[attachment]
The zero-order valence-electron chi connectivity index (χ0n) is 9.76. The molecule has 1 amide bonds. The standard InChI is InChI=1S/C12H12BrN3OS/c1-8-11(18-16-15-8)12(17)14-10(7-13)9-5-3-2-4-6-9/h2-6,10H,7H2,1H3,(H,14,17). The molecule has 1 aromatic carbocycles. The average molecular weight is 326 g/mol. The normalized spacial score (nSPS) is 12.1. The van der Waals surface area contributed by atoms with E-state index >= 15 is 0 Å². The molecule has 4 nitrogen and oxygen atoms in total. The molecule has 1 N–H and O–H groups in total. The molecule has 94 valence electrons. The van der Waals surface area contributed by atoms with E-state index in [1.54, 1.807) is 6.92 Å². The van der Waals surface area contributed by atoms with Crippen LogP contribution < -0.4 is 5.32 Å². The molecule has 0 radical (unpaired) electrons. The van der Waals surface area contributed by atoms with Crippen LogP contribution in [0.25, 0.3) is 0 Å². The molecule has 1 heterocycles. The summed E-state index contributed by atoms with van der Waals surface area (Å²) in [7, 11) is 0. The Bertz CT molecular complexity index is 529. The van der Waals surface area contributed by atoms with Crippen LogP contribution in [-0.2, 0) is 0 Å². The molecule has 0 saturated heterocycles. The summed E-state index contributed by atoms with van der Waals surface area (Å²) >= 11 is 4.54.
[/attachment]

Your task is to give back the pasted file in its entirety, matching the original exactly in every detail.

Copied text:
The zero-order valence-electron chi connectivity index (χ0n) is 9.76. The molecule has 1 amide bonds. The standard InChI is InChI=1S/C12H12BrN3OS/c1-8-11(18-16-15-8)12(17)14-10(7-13)9-5-3-2-4-6-9/h2-6,10H,7H2,1H3,(H,14,17). The molecule has 1 aromatic carbocycles. The average molecular weight is 326 g/mol. The normalized spacial score (nSPS) is 12.1. The van der Waals surface area contributed by atoms with E-state index >= 15 is 0 Å². The molecule has 4 nitrogen and oxygen atoms in total. The molecule has 1 N–H and O–H groups in total. The molecule has 94 valence electrons. The van der Waals surface area contributed by atoms with E-state index in [1.54, 1.807) is 6.92 Å². The van der Waals surface area contributed by atoms with Crippen LogP contribution < -0.4 is 5.32 Å². The molecule has 0 radical (unpaired) electrons. The van der Waals surface area contributed by atoms with Crippen LogP contribution in [0.25, 0.3) is 0 Å². The molecule has 1 heterocycles. The summed E-state index contributed by atoms with van der Waals surface area (Å²) in [7, 11) is 0. The Bertz CT molecular complexity index is 529. The van der Waals surface area contributed by atoms with Crippen LogP contribution in [-0.2, 0) is 0 Å². The molecule has 0 saturated heterocycles. The summed E-state index contributed by atoms with van der Waals surface area (Å²) >= 11 is 4.54.